Ideally, you want to use something that isn’t going to move with the wind or from the impact of another golf ball. When your opponent tees off, their ball can hit yours and mess everything up.
Sometimes you can even get away with carving a line into the green as a marker, although this is generally a bad idea because it damages course property (then again, so does placing a tee in the grass, but they account for those damages so it’s different).
What Ball Marker Do Famous Golfers Use?
Many pro PGA players or famous golfers may use a slew of anything. You can use a quarter, a casino chip (commemorative, of course), and if you wanted to be cheeky, you could even use a potato chip to mark your golf ball.
Most of the time, PGA players will use a quarter for one simple reason: protection. A quarter is hard to move, so when the wind comes by or the opponent’s ball rolls towards the hole, it’s unlikely to move.
While this negates giving your opponent a penalty, that’s not really a strategy that you can go for, so it’s best to just have your marker remain intact so you can plan out your next shot.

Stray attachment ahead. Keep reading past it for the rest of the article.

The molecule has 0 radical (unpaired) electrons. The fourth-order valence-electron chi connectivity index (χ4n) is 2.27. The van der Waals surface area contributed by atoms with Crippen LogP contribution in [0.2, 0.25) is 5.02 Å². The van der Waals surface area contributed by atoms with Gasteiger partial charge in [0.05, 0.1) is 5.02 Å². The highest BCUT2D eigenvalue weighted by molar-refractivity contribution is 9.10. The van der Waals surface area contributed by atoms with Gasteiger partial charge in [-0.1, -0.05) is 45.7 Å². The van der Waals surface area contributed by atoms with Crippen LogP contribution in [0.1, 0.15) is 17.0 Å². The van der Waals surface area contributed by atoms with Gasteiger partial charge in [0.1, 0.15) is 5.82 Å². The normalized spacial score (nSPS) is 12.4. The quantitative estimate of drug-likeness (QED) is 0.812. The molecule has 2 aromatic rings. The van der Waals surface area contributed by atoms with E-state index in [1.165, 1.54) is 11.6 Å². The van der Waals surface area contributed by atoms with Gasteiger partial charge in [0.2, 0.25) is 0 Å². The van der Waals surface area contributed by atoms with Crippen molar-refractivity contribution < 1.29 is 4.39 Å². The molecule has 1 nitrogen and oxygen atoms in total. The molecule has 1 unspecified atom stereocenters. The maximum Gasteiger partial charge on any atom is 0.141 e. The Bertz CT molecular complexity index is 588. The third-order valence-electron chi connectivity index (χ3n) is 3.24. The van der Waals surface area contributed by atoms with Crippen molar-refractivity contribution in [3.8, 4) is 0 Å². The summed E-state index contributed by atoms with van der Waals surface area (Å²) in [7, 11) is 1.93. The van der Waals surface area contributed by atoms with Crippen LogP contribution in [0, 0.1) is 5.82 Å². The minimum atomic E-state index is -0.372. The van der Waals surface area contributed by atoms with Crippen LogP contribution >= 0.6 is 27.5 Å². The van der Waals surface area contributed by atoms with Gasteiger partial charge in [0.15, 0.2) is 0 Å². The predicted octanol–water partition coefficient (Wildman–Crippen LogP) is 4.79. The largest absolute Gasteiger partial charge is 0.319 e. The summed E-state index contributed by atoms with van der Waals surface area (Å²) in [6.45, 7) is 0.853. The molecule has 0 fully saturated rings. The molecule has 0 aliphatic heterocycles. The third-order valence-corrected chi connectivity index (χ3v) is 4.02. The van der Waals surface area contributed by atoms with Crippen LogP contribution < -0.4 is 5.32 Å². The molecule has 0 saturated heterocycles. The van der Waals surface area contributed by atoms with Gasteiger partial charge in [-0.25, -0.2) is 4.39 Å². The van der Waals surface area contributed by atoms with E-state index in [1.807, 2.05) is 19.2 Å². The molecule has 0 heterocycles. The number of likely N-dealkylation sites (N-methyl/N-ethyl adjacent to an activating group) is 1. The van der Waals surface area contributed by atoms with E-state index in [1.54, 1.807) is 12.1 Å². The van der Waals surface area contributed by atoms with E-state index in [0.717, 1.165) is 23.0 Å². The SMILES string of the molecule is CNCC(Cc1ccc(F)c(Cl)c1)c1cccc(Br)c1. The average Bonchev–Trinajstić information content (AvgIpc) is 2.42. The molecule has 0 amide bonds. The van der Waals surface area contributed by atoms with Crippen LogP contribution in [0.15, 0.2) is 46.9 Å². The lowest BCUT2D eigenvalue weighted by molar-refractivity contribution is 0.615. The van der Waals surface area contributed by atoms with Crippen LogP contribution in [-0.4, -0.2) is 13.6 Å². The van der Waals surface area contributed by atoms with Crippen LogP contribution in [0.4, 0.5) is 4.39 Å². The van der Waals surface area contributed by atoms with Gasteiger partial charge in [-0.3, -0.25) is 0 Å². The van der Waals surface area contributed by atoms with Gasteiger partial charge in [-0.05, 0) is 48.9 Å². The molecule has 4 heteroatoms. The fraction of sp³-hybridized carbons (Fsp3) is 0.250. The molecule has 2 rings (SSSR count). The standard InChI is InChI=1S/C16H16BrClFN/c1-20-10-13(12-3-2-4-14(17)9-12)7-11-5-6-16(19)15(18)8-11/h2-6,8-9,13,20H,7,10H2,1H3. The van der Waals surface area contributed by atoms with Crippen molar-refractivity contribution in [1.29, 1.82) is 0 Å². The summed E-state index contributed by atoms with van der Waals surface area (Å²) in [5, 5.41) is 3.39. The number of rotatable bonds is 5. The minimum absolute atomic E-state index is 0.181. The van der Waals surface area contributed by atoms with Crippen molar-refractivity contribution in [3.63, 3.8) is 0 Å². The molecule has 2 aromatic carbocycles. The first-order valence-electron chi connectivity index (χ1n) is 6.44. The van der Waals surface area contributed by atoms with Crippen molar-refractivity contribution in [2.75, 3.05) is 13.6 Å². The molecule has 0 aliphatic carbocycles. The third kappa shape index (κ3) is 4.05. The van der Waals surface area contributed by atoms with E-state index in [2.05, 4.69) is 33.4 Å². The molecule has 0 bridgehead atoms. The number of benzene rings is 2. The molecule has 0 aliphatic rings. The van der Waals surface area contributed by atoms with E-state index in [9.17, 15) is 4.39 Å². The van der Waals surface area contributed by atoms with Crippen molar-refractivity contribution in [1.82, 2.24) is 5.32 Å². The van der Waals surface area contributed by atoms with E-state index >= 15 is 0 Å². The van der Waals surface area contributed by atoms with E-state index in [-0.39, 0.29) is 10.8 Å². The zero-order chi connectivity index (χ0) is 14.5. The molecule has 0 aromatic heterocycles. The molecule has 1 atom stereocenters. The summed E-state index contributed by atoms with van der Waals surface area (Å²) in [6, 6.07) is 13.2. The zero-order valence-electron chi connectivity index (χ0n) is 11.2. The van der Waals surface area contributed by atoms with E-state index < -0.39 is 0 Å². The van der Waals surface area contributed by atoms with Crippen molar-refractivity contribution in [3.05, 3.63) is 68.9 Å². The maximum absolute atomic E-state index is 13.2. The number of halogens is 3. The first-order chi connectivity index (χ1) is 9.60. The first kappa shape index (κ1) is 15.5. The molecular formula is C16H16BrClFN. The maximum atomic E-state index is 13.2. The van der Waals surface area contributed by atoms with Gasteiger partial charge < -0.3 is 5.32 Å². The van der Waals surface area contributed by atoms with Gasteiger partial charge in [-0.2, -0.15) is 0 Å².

Golf Marker Rules
Now then, there are other types of markers which you might be familiar with.
These are actual golf markers that designate where a ball lands and stops on the green. The thing is, there are rules surrounding these that you should know about as well, because they may interfere with how you
- Your marker is a movable obstruction, and when it is moved by the request of an opposing player, you will lose the angle that your pen ball marker was pointing. If you have to move the ball back onto the green afterwards, you’re actually at an advantage since you can reposition it with your marker visible to you.
- Your physical marker goes behind your ball, which could help align your next shot (when you place the ball back on the green) to putt just a little bit better. At the end of the day, this is a major benefit, not a setback.
Other than that, your ball marker and your physical ball marker don’t really interject with one another. It can be put to your advantage in a legal move if you are smart about it.
Marking Your Golf Balls
If you aren’t marking your golf balls, you aren’t optimizing your performance.
Maybe you’re a golfer who can just hit the ball perfectly every single time and this doesn’t apply to you, but for most of us (myself included), there are massive benefits to marking your balls.
You can get a specific golf ball marker, or you can get something like this that helps you mark your golf balls by lining things up for you. Just be sure that you have a marker on you to at least identify your balls if for no other reason.